Over the last few months, we learned far more from Dan Graur’s entertaining blog than we could by going through research papers on evolutionary biology. For example, his commentary “Mutations (Synonymous, Nonsynonymous, Silent, Noisy, Sense, Nonsense, Missense, Neutral, Advantageous, Deleterious): A Short Primer (Synonymous ? Silent ? Neutral)” is short, but drives home the point. However, his name did not ring a bell in our mind 6-7 months back. Here is how we discovered him.
In January, we came across a paper by Dr. Eran Elhaik linking genetics and Khazar kingdom. The topic is of great interest to us, because we read bits and pieces about Khazar history at various places, but many of those historical presentations seemed to describe the empire as fictional. Two questions always popped in our mind - (i) How could an entire empire disappear without leaving any trace? (ii) If genomics is as informative as people describe it to be, someone should settle the Khazar questions one way or other, yet nobody seemed to have addressed it. Naturally we were excited, when we saw Dr. Elhaik’s paper in January (covered here).
However, we also maintained healthy dose of skepticism about his paper like we do with all genomics papers making big claims. To learn more, we found his email address by google and sent him an email asking questions. He was kind enough to reply, and we were surprised to get reply with healthy dose of scientific skepticism about things (error bars, limitations of data to reach his answer, etc.) and not an attempt to oversell a theory. A good scientist always tries to find holes in his theory. Based on several exchanges, we concluded that Dr. Elhaik was a good scientist.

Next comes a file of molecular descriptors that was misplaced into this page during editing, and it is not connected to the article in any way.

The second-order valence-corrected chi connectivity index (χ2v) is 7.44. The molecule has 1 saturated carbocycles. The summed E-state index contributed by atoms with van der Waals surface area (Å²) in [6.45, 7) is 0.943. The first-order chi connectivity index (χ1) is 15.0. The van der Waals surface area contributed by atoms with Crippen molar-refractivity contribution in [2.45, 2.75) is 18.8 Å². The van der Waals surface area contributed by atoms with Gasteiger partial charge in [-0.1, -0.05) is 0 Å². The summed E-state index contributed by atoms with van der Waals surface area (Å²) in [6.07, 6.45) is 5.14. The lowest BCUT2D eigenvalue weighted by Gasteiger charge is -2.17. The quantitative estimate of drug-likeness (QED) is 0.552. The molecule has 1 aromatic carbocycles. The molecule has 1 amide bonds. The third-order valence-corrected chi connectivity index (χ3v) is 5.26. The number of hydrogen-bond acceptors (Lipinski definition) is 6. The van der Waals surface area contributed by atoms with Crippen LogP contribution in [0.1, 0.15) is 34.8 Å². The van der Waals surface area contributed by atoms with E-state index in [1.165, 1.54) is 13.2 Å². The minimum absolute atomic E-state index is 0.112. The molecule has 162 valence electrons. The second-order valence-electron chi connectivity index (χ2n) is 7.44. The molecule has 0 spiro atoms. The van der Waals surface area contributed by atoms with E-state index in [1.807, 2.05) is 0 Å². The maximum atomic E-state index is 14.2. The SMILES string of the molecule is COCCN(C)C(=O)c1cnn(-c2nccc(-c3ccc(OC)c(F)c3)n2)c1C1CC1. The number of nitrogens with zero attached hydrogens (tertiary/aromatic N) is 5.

Two months later, we discovered the ENCODE rebuttal paper with his name and covered it here simply because we earlier concluded that he was a good scientist. We did not care about the other authors, and presumed that the first author (Dan Graur) was his colleague. Later Dr. Elhaik corrected us by mentioning that he did his PhD work with professor Graur.
Boring story? Here is the punchline. We put our names with Dr. Graur and Dr. Elhaik (or rather they added their names with ours) in not one, but two papers !!!! It took us six long years to learn who our co-authors were.
That is how ‘big science’ works.
One reason for writing this commentary is to speak against the current effort about consolidating comments on various papers to centralized locations. For example, Dan Graur wrote on a recently published PLOS One paper in his blog, and one reader requested him to post his comment at the PLoS ONE site.
Finally, it would be great if you posted your comments on the paper itself on the PLoS ONE site, where other readers of the paper will be able to see it and the authors will have a chance to respond.
We do not believe posting his comment at the journal site will serve any purpose, and if at all, it would make his comment less visible. The internet is distributed by design, and the search engines have the natural ability to connect the most relevant pieces together. We believe it is counter-productive to go the extra way and centralize the internet to journal sites.
Once Dan Graur’s blog gets enough visibility, it is a journal by itself, and definitely a journal with higher ‘impact factor’ than supposedly high impact journals.